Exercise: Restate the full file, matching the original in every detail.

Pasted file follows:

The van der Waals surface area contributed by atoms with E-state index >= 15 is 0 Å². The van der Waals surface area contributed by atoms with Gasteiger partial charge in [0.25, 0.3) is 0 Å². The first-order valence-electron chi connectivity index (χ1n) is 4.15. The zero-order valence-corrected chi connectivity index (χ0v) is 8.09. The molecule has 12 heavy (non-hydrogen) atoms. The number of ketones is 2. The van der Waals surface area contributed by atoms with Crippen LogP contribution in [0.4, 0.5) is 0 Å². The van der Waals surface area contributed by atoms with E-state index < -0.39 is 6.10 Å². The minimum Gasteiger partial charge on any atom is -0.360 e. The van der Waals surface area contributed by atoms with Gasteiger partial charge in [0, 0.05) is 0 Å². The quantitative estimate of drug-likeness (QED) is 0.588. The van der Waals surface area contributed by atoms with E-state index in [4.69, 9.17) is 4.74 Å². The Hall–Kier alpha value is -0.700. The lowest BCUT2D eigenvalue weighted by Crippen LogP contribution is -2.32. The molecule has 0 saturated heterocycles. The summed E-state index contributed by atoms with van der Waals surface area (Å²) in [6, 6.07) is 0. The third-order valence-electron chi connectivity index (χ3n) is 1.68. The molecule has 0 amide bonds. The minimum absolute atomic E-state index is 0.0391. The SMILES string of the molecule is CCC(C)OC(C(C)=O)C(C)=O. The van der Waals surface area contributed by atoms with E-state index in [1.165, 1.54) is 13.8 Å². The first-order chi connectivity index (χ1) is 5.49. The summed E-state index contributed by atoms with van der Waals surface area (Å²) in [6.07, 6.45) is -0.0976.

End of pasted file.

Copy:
The van der Waals surface area contributed by atoms with E-state index >= 15 is 0 Å². The van der Waals surface area contributed by atoms with Gasteiger partial charge in [0.25, 0.3) is 0 Å². The first-order valence-electron chi connectivity index (χ1n) is 4.15. The zero-order valence-corrected chi connectivity index (χ0v) is 8.09. The molecule has 12 heavy (non-hydrogen) atoms. The number of ketones is 2. The van der Waals surface area contributed by atoms with Crippen LogP contribution in [0.4, 0.5) is 0 Å². The van der Waals surface area contributed by atoms with E-state index < -0.39 is 6.10 Å². The minimum Gasteiger partial charge on any atom is -0.360 e. The van der Waals surface area contributed by atoms with Gasteiger partial charge in [0, 0.05) is 0 Å². The quantitative estimate of drug-likeness (QED) is 0.588. The van der Waals surface area contributed by atoms with E-state index in [4.69, 9.17) is 4.74 Å². The Hall–Kier alpha value is -0.700. The lowest BCUT2D eigenvalue weighted by Crippen LogP contribution is -2.32. The molecule has 0 saturated heterocycles. The summed E-state index contributed by atoms with van der Waals surface area (Å²) in [6, 6.07) is 0. The third-order valence-electron chi connectivity index (χ3n) is 1.68. The molecule has 0 amide bonds. The minimum absolute atomic E-state index is 0.0391. The SMILES string of the molecule is CCC(C)OC(C(C)=O)C(C)=O. The van der Waals surface area contributed by atoms with E-state index in [1.165, 1.54) is 13.8 Å². The first-order chi connectivity index (χ1) is 5.49. The summed E-state index contributed by atoms with van der Waals surface area (Å²) in [6.07, 6.45) is -0.0976.